Definitive evidence of Extraterrestrial Intelligence (ETI) is yet to be found, but a new report recommends where to look for it.

Two researchers from the Massachusetts Institute of Technology (MIT) and the University of Liège came up with a study where they suggested that to find evidence of transmissions, we should look at our own Solar System. Going by the team's findings, the best place to search for possible interstellar communications from an alien probe is apparently Wolf 359 (a red dwarf star), according to Universe Today.

The study was conducted by Artem Burdanov and Michaël Gillon, who is a member of NASA’s Nexus for Exoplanet System Science and is a Senior Research Associate with the Belgian National Fund for Scientific Research. On the other hand, Burdanov is a Postdoctoral Associate with the Department of Earth, Atmosphere, and Planetary Sciences at MIT. Professor Jason Wright, a member of Penn State Center for Exoplanets and Habitable Worlds and the director of the Penn State Extraterrestrial Intelligence Center, provided additional insight and support.

Burdanov and Gillon started their study with a pretty safe assumption that the ET life has had an important head start on humans. About 13.51 billion years ago, the Milky Way Galaxy was said to have formed, and then came the first planets that arrived about 500 million years later. Our Solar System formed about 4.5 billion years ago, making it relatively a newcomer. As for the humanity, it is still young as it has only existed for the last 200,000 years, and it stands to reason that intelligent species have already emerged and have had the required time to take over the Milky Way.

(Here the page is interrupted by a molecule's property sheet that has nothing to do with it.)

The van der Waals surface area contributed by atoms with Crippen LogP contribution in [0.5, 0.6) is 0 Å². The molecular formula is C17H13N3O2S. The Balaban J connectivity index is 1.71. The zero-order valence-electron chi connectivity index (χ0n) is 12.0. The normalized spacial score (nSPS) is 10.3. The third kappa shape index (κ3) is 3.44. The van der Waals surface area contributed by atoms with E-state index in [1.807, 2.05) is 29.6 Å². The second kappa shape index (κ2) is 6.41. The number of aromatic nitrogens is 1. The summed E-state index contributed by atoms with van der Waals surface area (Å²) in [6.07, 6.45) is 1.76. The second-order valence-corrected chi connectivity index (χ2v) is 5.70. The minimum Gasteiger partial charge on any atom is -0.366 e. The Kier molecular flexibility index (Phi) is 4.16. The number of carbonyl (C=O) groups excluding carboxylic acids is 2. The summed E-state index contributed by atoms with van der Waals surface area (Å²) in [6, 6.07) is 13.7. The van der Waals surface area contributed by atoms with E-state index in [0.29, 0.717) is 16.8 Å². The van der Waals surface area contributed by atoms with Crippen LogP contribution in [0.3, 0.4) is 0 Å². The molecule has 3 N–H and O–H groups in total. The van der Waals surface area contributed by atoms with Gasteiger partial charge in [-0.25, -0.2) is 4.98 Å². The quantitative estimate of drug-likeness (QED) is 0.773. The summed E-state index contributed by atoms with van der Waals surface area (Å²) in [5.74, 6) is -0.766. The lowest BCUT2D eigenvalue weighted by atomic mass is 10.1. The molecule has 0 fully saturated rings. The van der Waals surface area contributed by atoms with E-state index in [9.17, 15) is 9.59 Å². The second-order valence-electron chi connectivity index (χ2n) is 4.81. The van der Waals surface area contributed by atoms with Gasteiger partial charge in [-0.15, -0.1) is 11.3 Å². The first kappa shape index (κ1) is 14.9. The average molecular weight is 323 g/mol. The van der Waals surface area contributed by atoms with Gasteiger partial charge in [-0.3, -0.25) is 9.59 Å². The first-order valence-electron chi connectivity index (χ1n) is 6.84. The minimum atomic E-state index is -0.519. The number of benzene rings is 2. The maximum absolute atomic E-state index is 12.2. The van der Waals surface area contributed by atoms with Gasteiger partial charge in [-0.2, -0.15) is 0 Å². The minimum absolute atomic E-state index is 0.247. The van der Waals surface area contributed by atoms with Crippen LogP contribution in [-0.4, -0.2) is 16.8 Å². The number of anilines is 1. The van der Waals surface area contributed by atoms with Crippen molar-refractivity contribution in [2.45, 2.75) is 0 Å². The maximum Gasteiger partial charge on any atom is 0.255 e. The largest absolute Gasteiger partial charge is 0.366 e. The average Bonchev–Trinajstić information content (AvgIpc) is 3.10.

For the new study, the team referred to another study that was done in 2014 by Gillon that showed how an ETI could have filled our galaxy with self-replicating probes, which could form a galaxy-spanning communication network and maximize their communication efficiency by using stars as gravitational lenses. Gillon said that in this hypothesis, "every star of the Milky Way should host such probes, including the Sun. This hypothesis tells us where to look for these probes, at the 'solar gravitational line' of the nearest stars, i.e., at the opposite coordinates to the nearest stars."

Meanwhile, Washington is making efforts to investigate possible alien activity after authorities could not explain the phenomena of unidentified flying object (UFO) sightings, reported New York Post. Officials said Tuesday that a new group is being formed by the Department of Defense that is tasked with finding and identifying UFOs in restricted airspace.

Representation Image Humanoid alien figure Pawel86 / Pixabay

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